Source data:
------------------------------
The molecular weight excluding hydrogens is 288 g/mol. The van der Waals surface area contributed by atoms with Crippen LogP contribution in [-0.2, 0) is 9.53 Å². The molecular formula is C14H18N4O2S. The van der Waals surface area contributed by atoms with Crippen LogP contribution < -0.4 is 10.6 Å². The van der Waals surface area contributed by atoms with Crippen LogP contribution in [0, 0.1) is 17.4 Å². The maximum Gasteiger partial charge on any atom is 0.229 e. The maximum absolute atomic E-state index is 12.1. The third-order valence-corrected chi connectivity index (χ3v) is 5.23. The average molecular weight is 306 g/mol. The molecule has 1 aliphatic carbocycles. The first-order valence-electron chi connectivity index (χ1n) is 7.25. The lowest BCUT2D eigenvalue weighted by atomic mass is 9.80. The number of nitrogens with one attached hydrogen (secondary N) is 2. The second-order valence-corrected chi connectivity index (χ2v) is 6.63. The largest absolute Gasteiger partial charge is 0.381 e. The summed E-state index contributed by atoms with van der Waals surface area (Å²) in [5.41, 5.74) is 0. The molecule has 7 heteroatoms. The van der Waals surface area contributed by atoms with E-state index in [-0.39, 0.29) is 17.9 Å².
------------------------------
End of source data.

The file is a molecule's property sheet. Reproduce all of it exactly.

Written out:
The molecular weight excluding hydrogens is 288 g/mol. The van der Waals surface area contributed by atoms with Crippen LogP contribution in [-0.2, 0) is 9.53 Å². The molecular formula is C14H18N4O2S. The van der Waals surface area contributed by atoms with Crippen LogP contribution < -0.4 is 10.6 Å². The van der Waals surface area contributed by atoms with Crippen LogP contribution in [0, 0.1) is 17.4 Å². The maximum Gasteiger partial charge on any atom is 0.229 e. The maximum absolute atomic E-state index is 12.1. The third-order valence-corrected chi connectivity index (χ3v) is 5.23. The average molecular weight is 306 g/mol. The molecule has 1 aliphatic carbocycles. The first-order valence-electron chi connectivity index (χ1n) is 7.25. The lowest BCUT2D eigenvalue weighted by atomic mass is 9.80. The number of nitrogens with one attached hydrogen (secondary N) is 2. The second-order valence-corrected chi connectivity index (χ2v) is 6.63. The largest absolute Gasteiger partial charge is 0.381 e. The summed E-state index contributed by atoms with van der Waals surface area (Å²) in [5.41, 5.74) is 0. The molecule has 7 heteroatoms. The van der Waals surface area contributed by atoms with E-state index in [-0.39, 0.29) is 17.9 Å².